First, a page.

We've already looked at three elements of Barnabas's gift of encouragement - practical acts, first chances and second chances. I want to finish with a fourth, which was his willingness to step aside in order for someone else's gifting to develop and flourish.
I don't know if you've ever noticed it, but where we have pairs of names the order of the names is often important. Normally we put the name of the more important, or more significant person, first. So for instance we talk about "Cameron and Clegg", "Moses and Aaron" and "Ant and Dec" (OK that last one doesn't work, but you get the idea!).
This sometimes gives an interesting insight into what is going on. So to take the example of a couple called "Priscilla and Aquilla" from the book of Acts. Commentators say that the order of their names is interesting because normally the man's name would be first, so Priscilla being named before her husband suggests that she had the more prominent ministry position within their relationship.
A similar study of Paul and Barnabas is very interesting. Up until Acts 13 it's always been "Barnabas and Saul" whenever their names go together, and Barnabas seems to take the lead as they minister together. But then in Acts 13 Paul produces a barnstorming preach (starting at verse 16), and from then on it becomes "Paul and Barnabas" whenever they are mentioned together. Something changes in the dynamic of their ministry, to such an extent that when they part ways over the question of what to do with Mark, we never hear of Barnabas or his ministry again.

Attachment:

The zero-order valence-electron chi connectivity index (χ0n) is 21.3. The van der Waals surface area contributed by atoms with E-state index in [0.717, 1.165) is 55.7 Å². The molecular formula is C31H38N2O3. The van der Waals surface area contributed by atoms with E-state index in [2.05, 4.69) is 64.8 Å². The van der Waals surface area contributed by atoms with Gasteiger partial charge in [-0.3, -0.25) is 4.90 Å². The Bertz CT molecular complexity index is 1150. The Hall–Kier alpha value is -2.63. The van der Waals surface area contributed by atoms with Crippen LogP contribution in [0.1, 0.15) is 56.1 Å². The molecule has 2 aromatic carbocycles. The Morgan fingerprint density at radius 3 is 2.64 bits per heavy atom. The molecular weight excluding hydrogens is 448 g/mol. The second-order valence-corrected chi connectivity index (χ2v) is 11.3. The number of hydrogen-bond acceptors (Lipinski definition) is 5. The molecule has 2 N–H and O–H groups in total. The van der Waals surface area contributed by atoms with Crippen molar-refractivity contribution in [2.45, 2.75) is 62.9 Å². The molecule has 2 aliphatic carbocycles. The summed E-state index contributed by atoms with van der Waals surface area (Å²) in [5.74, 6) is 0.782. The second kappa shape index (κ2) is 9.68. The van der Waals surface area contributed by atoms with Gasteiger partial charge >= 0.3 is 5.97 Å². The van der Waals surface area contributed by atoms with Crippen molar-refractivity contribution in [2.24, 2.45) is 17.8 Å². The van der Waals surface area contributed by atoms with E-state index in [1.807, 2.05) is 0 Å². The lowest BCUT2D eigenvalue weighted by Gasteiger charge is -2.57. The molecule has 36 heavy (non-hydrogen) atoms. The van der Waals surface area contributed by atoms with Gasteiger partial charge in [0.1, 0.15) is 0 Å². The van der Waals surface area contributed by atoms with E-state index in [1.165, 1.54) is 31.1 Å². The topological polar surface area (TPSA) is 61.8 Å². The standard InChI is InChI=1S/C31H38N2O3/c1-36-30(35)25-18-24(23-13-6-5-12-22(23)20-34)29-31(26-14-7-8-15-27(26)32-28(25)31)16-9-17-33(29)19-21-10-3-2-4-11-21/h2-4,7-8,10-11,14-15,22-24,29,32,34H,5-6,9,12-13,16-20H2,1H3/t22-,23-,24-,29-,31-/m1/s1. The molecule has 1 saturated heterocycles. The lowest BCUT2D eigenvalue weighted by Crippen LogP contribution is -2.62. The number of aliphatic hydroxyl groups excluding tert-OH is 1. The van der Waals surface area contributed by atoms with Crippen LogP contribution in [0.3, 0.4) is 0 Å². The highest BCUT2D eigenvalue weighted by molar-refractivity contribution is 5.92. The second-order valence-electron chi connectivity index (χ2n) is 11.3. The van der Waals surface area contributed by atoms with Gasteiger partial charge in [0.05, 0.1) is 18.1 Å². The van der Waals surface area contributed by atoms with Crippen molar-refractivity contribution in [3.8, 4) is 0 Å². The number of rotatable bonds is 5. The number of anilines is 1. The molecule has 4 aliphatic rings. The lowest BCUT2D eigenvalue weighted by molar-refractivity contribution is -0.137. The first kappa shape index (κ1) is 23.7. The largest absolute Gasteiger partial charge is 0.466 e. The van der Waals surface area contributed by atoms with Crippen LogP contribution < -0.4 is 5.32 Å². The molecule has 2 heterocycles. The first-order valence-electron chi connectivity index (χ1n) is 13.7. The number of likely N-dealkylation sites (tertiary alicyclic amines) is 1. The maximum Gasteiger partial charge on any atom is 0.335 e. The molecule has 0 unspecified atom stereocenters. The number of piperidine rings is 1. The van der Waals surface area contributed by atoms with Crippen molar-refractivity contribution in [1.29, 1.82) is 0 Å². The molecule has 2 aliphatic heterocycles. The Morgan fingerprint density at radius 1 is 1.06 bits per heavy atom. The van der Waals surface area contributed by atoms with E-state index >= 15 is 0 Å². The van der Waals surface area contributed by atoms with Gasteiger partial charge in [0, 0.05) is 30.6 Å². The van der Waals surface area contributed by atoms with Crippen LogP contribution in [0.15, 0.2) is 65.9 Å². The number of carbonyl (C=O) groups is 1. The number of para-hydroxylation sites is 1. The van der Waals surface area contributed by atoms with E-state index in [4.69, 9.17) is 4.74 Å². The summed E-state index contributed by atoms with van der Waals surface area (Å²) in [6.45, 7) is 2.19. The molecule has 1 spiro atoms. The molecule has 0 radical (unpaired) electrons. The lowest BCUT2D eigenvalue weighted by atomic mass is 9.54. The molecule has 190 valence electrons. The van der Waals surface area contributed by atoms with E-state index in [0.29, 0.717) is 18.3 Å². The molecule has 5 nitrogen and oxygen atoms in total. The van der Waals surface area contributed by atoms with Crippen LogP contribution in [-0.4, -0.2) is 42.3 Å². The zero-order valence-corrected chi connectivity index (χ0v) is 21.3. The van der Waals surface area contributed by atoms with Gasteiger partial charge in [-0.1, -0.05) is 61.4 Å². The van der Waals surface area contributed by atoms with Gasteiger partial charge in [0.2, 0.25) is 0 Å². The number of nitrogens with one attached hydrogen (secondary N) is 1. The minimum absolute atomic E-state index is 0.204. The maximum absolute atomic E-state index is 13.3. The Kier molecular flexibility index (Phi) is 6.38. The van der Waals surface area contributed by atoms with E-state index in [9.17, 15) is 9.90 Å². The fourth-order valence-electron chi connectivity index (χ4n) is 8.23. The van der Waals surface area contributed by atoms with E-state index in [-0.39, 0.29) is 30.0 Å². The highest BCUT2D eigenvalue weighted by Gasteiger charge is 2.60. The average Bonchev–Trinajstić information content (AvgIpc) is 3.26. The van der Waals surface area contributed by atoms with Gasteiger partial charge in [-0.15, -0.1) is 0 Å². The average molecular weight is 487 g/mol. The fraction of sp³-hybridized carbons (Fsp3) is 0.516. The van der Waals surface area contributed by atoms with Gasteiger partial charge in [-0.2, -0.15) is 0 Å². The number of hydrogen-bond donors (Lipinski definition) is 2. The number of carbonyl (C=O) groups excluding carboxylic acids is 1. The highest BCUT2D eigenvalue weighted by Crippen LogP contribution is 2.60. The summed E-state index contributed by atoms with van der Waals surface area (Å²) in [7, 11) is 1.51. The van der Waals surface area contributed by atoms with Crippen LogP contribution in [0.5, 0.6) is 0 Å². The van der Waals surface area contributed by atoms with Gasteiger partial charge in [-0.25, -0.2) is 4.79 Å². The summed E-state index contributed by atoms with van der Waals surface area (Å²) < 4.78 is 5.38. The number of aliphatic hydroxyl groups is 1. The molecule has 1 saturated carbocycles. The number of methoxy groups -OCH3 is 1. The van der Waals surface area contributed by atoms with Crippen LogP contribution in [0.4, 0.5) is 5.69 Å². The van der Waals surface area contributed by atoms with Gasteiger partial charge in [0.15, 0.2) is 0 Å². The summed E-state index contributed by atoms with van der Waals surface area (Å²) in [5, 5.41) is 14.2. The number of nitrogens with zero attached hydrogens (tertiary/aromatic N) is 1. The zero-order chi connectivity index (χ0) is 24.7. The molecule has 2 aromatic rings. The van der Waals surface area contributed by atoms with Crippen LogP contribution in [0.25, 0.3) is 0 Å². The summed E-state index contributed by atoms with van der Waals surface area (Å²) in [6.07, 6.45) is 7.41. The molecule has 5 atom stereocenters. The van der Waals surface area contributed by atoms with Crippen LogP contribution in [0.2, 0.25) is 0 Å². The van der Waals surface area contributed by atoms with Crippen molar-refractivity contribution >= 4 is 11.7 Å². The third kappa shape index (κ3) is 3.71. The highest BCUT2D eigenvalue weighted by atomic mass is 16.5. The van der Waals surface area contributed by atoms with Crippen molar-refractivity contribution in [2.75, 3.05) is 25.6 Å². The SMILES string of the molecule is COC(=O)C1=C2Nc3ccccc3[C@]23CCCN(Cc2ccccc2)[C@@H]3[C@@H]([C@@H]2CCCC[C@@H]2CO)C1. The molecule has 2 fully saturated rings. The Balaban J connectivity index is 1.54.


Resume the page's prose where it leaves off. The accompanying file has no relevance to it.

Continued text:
So often people end up getting their worth and their value from what they do, from their ministry, their job title or the platforms they get to stand on. People like that find it very hard when they end up stepping aside to let others take on their ministry, or even more so when a leader over them asks them to step aside. For me one of the greatest marks of maturity of a Christian is not how you respond when someone ask you to start doing something, but how you respond when they ask you to stop! That's so often when people throw all their toys out of the pram, leave churches, wreck relationships and seek to destroy what they've built.
One of the joys for me of leading Kerith is that Ben Davies has been such a remarkable Barnabas in my life. John Burke and James Emery White both commented to me last week that it is almost unprecedented that Ben, who lead Kerith for 43 years, can still be a part of the church without us falling out. That is largely down to the Barnabas gift of encouragement God has put in to Ben, and his amazing ability to continue to be one of my biggest cheerleaders, supporters, advisors and friends in a season when it might now be "Simon and Ben" rather than "Ben and Simon".
I pray that you and I might have the same spirit that Ben demonstrates. We are all one day going to be in a position where we have to hand our "baby" on to someone else, whether that is our decision or someone else makes the decision for us. Let's choose to handle that like a Barnabas, rather than like an Old Testament Saul who fought the new leader, David, every step of the way.